In a 13 X 9-inch baking dish, spread a small amount of garlic sauce over the bottom. To filling mixture, add reserved bacon & enough garlic sauce to help the filling stick together.
Divide filling between the 16 cooked pasta shells & place in baking dish. Top with any remaining garlic sauce then sprinkle topping over all.
Bake for about 30 minutes making sure not to overcook the salmon. Serve.
Scallops are beloved by pretty much everyone who can eat them …. they’re tender, sweet and taste ever so slightly of the sea. Being not only expensive and easy to overcook, scallops are often considered restaurant only fare.
Wild scallops feed by filtering microscopic plankton from the water. They are hand shucked immediately and frozen at sea to capture their fresh sweet flavor.
Pan-seared scallops pair well with bright, tangy flavors that contrast their meaty sweetness or in creamy dishes that emphasize their richness.
One of my go-to ‘sauces’ that I’ve used on numerous occasions on the blog, contains hot red pepper jelly. I’ve added a raspberry preserve to the jelly for a new twist on the flavor this time. The parmesan risotto brings it all together, definitely making this meal a ‘keeper’.
Pan-Seared Scallops w/ Spicy Raspberry Sauce
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In a large skillet over medium heat, cook & stir diced bacon until browned, about 5-10 minutes. Drain the bacon & reserve.
In the skillet, melt the butter & sauté onion & garlic for about 4 minutes until soft & translucent. Add the rice & mix well until it is fully coated with the butter.
Pour in 1/2 cup of the broth & lemon/lime juice. Once the rice has absorbed all the liquid, turn heat to medium low. Add one cup of broth & continuously stir until the liquid is absorbed. Repeat, one cup at a time, with the remaining broth. This will take about 20-25 minutes.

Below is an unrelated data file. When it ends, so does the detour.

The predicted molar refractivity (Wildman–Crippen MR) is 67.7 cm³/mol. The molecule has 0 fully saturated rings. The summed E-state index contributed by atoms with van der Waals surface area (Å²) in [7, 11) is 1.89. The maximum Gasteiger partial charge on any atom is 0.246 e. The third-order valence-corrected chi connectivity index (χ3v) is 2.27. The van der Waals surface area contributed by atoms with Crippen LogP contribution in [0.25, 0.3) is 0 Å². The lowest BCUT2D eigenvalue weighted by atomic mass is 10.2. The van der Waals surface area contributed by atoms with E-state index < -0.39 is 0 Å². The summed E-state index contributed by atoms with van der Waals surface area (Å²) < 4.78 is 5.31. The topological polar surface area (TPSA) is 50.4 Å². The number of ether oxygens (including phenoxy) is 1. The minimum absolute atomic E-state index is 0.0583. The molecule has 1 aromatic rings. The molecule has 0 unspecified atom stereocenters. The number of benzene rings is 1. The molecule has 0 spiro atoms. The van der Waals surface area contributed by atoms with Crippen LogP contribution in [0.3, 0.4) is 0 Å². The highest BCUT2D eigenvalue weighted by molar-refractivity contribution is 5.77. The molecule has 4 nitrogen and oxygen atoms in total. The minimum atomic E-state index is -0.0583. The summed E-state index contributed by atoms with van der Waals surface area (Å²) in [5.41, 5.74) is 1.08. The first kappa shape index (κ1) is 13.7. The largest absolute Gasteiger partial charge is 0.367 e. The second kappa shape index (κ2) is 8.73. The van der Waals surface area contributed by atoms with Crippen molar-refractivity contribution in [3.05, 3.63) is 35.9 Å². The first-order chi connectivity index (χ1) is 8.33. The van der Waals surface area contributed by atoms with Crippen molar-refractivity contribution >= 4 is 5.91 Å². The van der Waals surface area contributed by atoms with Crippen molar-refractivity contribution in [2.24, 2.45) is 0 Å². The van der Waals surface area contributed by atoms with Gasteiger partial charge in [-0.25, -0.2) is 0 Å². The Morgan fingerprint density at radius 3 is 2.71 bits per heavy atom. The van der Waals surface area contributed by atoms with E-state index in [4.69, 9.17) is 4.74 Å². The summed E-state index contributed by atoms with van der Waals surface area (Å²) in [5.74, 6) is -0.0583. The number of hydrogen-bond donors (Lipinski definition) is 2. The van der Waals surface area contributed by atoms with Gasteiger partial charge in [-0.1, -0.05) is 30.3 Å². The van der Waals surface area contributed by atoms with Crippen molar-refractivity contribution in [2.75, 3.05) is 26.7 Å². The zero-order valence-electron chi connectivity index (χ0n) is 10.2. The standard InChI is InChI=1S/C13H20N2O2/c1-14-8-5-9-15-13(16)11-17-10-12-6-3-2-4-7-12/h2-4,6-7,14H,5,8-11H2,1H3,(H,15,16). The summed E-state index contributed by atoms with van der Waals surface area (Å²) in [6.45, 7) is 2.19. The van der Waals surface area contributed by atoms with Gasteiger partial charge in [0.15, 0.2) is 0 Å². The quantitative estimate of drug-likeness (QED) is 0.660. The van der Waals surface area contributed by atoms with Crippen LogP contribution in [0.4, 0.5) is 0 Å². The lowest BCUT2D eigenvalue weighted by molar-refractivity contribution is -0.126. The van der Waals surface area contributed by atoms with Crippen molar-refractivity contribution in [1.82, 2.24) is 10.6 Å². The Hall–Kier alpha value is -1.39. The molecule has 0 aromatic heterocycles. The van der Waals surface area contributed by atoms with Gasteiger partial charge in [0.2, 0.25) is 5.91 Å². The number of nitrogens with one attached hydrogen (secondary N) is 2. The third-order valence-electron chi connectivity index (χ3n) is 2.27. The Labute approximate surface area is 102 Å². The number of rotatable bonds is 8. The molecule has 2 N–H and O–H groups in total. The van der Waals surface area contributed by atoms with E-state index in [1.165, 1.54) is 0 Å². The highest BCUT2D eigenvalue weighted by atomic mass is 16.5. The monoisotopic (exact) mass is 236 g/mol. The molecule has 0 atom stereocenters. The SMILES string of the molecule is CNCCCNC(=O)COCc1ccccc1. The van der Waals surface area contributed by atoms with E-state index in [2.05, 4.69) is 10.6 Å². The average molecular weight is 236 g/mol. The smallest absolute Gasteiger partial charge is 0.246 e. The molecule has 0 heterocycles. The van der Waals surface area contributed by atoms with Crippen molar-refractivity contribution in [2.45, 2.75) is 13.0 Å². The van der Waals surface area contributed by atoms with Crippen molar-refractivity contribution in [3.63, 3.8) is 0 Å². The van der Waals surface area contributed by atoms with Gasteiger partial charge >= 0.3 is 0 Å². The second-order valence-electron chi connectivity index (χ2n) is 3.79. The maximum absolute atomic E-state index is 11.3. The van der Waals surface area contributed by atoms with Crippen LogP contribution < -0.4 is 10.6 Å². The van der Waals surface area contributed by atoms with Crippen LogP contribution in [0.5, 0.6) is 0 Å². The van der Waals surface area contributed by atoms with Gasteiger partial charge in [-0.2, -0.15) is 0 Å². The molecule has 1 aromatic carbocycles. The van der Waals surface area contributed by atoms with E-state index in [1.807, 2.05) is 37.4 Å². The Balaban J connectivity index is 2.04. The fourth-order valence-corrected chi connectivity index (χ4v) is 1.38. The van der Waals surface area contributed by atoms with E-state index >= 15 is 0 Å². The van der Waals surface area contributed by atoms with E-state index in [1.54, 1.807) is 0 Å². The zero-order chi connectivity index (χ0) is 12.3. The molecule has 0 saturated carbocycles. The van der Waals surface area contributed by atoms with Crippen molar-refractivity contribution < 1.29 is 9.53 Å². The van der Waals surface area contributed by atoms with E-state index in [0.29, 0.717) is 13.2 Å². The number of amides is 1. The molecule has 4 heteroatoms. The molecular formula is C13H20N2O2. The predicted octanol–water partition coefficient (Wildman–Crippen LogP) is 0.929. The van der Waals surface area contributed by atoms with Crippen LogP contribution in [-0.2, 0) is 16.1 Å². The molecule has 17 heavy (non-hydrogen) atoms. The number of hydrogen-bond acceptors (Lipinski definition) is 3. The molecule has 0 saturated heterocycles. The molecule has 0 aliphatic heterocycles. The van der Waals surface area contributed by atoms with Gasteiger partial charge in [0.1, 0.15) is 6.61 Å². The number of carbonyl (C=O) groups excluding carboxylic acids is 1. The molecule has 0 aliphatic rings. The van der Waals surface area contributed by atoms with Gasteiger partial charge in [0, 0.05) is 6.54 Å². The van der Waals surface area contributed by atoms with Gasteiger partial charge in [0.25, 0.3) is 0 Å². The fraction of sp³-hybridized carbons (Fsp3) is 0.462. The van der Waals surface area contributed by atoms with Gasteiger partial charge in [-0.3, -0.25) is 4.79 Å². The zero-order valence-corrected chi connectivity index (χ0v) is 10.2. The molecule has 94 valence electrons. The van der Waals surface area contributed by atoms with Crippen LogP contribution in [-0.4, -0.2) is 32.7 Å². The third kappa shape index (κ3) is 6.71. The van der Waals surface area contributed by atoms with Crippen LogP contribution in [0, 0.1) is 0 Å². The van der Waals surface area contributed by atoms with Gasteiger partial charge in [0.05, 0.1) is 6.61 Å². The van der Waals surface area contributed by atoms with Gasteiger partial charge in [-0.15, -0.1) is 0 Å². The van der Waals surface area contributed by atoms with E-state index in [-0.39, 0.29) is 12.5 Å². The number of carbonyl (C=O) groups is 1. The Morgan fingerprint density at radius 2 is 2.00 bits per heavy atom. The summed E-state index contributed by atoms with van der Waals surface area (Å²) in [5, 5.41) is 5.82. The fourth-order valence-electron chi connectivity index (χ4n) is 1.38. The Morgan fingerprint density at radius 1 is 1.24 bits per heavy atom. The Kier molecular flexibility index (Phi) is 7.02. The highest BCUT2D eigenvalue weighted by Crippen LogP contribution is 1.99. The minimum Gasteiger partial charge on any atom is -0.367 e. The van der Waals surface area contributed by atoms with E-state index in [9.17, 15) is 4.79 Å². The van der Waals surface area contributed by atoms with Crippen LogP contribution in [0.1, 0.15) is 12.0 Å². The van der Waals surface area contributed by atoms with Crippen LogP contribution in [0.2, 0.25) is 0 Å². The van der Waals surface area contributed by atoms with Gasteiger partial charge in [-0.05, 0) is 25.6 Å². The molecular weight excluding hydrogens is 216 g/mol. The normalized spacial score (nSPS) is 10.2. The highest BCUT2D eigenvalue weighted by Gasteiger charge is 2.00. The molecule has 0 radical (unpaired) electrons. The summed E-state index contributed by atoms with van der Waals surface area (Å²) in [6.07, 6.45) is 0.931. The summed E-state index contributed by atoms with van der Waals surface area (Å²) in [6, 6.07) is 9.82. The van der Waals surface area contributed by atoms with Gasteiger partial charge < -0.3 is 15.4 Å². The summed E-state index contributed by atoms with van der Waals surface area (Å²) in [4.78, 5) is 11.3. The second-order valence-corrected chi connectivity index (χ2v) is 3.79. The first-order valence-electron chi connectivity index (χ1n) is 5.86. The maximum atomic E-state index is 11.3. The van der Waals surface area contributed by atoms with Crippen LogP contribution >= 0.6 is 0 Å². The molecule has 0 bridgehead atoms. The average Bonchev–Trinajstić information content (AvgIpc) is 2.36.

Add 1/2 cup water & take the pan off the heat once risotto is at your desired consistency. Add the parmesan cheese, reserved bacon & parsley; stir to combine. Add salt & pepper to taste.
In a food processor, puree ingredients for sauce & set aside.
Thaw scallops as directed on package. Rinse & pat dry with paper towels; season with salt & pepper. Add oil & butter to a non-stick skillet & heat over moderately high heat until hot but not smoking. Sauté scallops by turning over once until browned & just cooked through, 4-6 minutes total.
Serve over a bed of parmesan risotto & drizzle with sauce.
- Of course, if you live where you have access to fresh scallops, your in a whole different class!!
One thing for sure — pizza worldwide, never gets ‘old’. The fact that pizza can be topped with almost anything, creates some of the most unique flavors.
But, first we must think about the cheese used as it has been a part of pizza forever. Food experts seem to agree that mozzarella is the best choice. There are four different kinds of mozzarella used for pizza: fior di latte (made of cow’s milk), mozzarella di bufala (made from the milk of water buffalo), burrata (a fresh Italian cheese with a creamy filling), and the type most commonly used in North America, pizza cheese (whole milk or part skim mozzarella). Of course you can always opt for a kind that you favor more personally.
Around the world, regional ingredients and local foods create some interesting combinations such as: Australia: bacon, ham, egg, shrimp & pineapple Brazil: green peas, corn, raisins, boiled eggs & hearts of palm China: mini hot dogs Costa Rica: shrimp & coconut France: bacon, onion & fresh cream Germany: canned tuna Greece: feta cheese, olives, oregano, onion, tomato, green pepper & pepperoni India: tikka chicken, minced mutton, pickled ginger, paneer cheese & tofu Japan: squid, eel, teriyaki chicken, bacon & potatoes Netherlands: lamb, as well as the so-called ‘double Dutch’ – double meat, onion & cheese Pakistan: tikka chicken, achari chicken & curry Portugal: local garlic sausage or chorizo Russia: a combination of several types of sea food with onions called ‘mocaba’ Sweden: chicken, peanut, curry powder as well as pineapple & banana
This wild shrimp pizza uses a light garlic-lemon sauce with a mozza-parmesan cheese combo. We love shrimp (or seafood), so what’s not to like!
Wild Shrimp & Red Pepper Pizza
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In a large skillet, melt butter & add oil over medium heat. Add garlic & lemon zest, cook for 1 minute. Add broth (or wine) & lemon juice, simmer for 2 minutes. Add shrimp & red pepper. Saute ONLY until shrimp is pink. Remove from heat; place shrimp & red pepper in a dish & set aside. Add Parmesan cheese & Italian seasoning to broth remaining in pan; combine well. Cool slightly.
Preheat oven to 375 F. Line a large pizza pan with parchment or sprinkle with cornmeal. Press out pizza dough evenly in pan & brush with slightly cooled 'sauce'. Top with shrimp, peppers, mozzarella cheese. Bake 8-10 minutes, until cheese is bubbly.